With China's rapid economic development, the disease burden may have changed in the country. We studied the major causes of death and modifiable risk factors in a nationally representative cohort of 169,871 men and women 40 years of age and older in China. Baseline data on the participants' demographic characteristics, medical history, lifestyle-related risk factors, blood pressure, and body weight were obtained in 1991 with the use of a standard protocol. The follow-up evaluation was conducted in 1999 and 2000, with a follow-up rate of 93.4 percent. We documented 20,033 deaths in 1,239,191 person-years of follow-up. The mortality from all causes was 1480.1 per 100,000 person-years among men and 1190.2 per 100,000 person-years among women. The five leading causes of death were malignant neoplasms (mortality, 374.1 per 100,000 person-years), diseases of the heart (319.1), cerebrovascular disease (310.5), accidents (54.0), and infectious diseases (50.5) among men and diseases of the heart (268.5), cerebrovascular disease (242.3), malignant neoplasms (214.1), pneumonia and influenza (45.9), and infectious diseases (35.3) among women. The multivariate-adjusted relative risk of death and the population attributable risk for preventable risk factors were as follows: hypertension, 1.48 (95 percent confidence interval, 1.44 to 1.53) and 11.7 percent, respectively; cigarette smoking, 1.23 (95 percent confidence interval, 1.18 to 1.27) and 7.9 percent; physical inactivity, 1.20 (95 percent confidence interval, 1.16 to 1.24) and 6.8 percent; and underweight (body-mass index [the weight in kilograms divided by the square of the height in meters] below 18.5), 1.47 (95 percent confidence interval, 1.42 to 1.53) and 5.2 percent. Vascular disease and cancer have become the leading causes of death among Chinese adults. Our findings suggest that control of hypertension, smoking cessation, increased physical activity, and improved nutrition should be important strategies for reducing the burden of premature death among adults in China. Copyright 2005 Massachusetts Medical Society.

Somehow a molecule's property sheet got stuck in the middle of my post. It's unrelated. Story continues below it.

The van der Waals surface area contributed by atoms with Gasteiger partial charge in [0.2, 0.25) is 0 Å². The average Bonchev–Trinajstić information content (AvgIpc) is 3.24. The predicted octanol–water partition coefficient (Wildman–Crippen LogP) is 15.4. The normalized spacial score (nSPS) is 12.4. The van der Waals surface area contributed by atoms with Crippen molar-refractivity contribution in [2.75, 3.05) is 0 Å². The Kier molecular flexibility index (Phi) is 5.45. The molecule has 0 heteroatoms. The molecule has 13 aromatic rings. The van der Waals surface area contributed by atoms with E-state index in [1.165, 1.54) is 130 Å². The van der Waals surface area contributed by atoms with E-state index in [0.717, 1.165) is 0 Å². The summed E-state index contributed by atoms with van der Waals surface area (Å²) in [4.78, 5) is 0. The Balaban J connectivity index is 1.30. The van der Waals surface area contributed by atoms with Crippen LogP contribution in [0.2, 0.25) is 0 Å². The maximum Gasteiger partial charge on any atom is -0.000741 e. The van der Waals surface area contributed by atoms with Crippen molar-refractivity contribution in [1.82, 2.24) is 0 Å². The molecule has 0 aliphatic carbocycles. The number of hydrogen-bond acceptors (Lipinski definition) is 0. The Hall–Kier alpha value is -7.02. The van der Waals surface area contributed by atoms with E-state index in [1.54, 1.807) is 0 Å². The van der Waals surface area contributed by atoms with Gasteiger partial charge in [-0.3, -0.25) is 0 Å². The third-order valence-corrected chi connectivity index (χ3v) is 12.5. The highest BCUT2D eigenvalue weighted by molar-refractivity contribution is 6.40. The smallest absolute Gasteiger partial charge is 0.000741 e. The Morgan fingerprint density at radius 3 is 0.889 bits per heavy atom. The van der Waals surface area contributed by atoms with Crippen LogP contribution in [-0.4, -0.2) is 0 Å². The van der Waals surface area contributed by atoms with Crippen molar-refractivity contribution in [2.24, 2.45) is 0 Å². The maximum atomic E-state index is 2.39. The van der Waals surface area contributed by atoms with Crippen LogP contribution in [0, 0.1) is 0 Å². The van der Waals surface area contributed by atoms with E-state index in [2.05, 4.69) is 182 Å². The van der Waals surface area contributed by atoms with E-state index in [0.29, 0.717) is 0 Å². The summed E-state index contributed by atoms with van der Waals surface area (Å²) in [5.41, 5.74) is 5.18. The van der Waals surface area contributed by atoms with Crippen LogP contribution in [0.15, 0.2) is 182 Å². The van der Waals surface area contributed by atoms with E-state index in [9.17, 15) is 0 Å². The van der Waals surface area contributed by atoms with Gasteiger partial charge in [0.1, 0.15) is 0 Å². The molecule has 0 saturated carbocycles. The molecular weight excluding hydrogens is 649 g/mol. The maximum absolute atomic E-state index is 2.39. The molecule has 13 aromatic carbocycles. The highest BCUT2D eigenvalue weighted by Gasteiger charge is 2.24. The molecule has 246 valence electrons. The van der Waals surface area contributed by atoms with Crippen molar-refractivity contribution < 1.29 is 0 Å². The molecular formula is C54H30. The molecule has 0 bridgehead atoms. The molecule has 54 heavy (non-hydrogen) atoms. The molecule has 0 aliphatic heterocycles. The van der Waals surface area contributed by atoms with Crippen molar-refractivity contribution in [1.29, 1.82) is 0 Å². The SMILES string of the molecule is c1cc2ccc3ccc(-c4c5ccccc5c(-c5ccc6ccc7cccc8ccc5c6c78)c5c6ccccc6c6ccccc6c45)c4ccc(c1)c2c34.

Bookmark
          • Record: found
          • Abstract: found
          • Article: not found

          Early appraisal of China's huge and complex health-care reforms.